Perceived Extrinsic Mortality Risk and Reported Effort in Looking after Health

Pepper, Gillian and Nettle, Daniel (2014) Perceived Extrinsic Mortality Risk and Reported Effort in Looking after Health. Human Nature, 25 (3). pp. 378-392. ISSN 1045-6767

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Socioeconomic gradients in health behavior are pervasive and well documented. Yet, there is little consensus on their causes. Behavioral ecological theory predicts that, if people of lower socioeconomic position (SEP) perceive greater personal extrinsic mortality risk than those of higher SEP, they should disinvest in their future health. We surveyed North American adults for reported effort in looking after health, perceived extrinsic and intrinsic mortality risks, and measures of SEP. We examined the relationships between these variables and found that lower subjective SEP predicted lower reported health effort. Lower subjective SEP was also associated with higher perceived extrinsic mortality risk, which in turn predicted lower reported health effort. The effect of subjective SEP on reported health effort was completely mediated by perceived extrinsic mortality risk. Our findings indicate that perceived extrinsic mortality risk may be a key factor underlying SEP gradients in motivation to invest in future health.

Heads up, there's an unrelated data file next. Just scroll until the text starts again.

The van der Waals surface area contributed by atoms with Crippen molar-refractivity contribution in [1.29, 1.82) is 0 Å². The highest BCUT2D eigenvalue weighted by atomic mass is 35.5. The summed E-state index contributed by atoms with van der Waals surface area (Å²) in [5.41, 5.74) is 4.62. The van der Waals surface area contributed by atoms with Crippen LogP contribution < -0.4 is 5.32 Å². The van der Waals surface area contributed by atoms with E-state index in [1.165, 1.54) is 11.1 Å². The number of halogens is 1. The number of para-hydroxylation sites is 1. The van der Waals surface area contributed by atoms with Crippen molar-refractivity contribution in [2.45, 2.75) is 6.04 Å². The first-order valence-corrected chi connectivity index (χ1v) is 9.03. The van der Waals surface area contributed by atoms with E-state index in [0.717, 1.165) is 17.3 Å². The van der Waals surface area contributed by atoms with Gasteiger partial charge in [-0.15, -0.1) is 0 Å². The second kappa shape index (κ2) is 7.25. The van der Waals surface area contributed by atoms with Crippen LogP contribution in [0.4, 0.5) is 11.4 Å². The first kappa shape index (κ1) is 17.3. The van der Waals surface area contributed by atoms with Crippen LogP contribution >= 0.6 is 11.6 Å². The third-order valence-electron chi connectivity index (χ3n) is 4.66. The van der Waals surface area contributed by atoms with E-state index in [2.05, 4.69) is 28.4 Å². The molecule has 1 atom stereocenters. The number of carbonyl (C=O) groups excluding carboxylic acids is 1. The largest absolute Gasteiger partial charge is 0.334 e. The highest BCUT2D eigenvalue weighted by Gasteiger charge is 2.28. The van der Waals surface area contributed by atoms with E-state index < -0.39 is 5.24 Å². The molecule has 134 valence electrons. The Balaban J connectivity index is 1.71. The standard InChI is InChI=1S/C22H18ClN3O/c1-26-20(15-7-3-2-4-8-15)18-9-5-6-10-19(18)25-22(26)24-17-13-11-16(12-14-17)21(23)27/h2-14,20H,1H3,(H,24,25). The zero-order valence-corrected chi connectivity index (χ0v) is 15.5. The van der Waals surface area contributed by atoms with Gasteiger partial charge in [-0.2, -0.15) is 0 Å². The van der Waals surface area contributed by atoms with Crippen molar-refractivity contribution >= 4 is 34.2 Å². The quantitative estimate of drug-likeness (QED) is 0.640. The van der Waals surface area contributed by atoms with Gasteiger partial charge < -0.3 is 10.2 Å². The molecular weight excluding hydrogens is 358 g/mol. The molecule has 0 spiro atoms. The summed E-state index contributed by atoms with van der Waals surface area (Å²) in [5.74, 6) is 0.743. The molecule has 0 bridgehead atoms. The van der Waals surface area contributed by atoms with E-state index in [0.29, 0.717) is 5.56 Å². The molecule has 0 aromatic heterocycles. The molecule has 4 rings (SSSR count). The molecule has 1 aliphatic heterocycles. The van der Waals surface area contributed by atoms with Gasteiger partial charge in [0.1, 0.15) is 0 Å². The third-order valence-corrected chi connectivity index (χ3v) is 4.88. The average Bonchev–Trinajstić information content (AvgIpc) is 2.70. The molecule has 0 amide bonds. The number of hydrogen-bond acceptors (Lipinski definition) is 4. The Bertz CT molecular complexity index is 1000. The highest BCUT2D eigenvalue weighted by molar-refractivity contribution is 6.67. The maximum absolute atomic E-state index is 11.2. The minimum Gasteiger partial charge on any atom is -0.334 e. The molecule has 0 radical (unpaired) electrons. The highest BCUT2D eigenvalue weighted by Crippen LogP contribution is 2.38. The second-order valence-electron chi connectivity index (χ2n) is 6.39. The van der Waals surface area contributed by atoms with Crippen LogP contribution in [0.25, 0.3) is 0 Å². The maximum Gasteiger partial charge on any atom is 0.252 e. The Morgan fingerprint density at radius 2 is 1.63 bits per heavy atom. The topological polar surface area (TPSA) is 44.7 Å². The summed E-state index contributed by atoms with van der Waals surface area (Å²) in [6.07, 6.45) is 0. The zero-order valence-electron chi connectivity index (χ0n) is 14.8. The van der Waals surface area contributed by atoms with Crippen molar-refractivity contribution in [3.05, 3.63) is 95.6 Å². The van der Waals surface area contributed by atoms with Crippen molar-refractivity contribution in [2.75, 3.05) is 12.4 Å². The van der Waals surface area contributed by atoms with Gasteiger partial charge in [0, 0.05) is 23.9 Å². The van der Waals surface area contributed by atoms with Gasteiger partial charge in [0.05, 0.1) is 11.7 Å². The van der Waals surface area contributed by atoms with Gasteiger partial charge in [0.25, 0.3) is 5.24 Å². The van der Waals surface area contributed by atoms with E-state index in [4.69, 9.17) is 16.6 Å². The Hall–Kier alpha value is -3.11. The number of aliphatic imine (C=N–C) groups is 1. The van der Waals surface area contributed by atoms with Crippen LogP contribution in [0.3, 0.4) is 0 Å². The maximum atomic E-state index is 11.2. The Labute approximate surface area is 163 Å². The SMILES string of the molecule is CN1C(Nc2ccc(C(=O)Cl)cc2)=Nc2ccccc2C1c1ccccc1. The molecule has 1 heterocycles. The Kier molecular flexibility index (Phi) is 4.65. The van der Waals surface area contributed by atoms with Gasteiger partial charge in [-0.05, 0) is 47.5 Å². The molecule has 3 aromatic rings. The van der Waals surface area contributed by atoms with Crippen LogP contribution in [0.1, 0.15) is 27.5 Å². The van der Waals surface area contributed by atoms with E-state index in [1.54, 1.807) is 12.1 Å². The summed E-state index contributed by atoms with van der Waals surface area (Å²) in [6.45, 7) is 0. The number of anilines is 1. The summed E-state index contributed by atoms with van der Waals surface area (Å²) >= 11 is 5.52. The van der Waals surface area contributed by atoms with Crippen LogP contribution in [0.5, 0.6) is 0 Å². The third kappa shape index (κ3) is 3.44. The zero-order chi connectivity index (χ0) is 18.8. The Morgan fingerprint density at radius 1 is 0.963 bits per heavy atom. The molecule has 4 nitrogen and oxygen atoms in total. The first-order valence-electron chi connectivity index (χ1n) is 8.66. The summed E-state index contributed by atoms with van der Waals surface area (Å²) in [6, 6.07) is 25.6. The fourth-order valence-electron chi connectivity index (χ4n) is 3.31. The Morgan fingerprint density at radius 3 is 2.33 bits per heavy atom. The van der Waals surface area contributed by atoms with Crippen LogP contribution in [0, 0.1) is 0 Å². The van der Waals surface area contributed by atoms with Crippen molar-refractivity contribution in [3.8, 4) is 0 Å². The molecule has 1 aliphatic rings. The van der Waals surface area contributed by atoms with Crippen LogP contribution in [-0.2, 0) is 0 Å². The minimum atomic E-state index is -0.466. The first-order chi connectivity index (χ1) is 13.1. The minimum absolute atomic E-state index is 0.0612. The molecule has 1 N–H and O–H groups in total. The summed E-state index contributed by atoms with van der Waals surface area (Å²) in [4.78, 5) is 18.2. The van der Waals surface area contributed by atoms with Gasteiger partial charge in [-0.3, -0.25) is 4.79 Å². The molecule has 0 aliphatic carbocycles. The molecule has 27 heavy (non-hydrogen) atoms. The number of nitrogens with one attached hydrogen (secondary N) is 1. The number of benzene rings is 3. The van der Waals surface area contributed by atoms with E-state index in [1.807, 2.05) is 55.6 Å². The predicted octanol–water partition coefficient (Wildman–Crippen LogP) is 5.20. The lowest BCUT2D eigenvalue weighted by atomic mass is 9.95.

Item Type: Article
Uncontrolled Keywords: Extrinsic mortality, Health motivation, Behavioral ecology, Model, Socioeconomic, Perceptions
Subjects: C800 Psychology
Department: Faculties > Health and Life Sciences > Psychology
Depositing User: Becky Skoyles
Date Deposited: 30 Jan 2019 11:42
Last Modified: 11 Oct 2019 14:15

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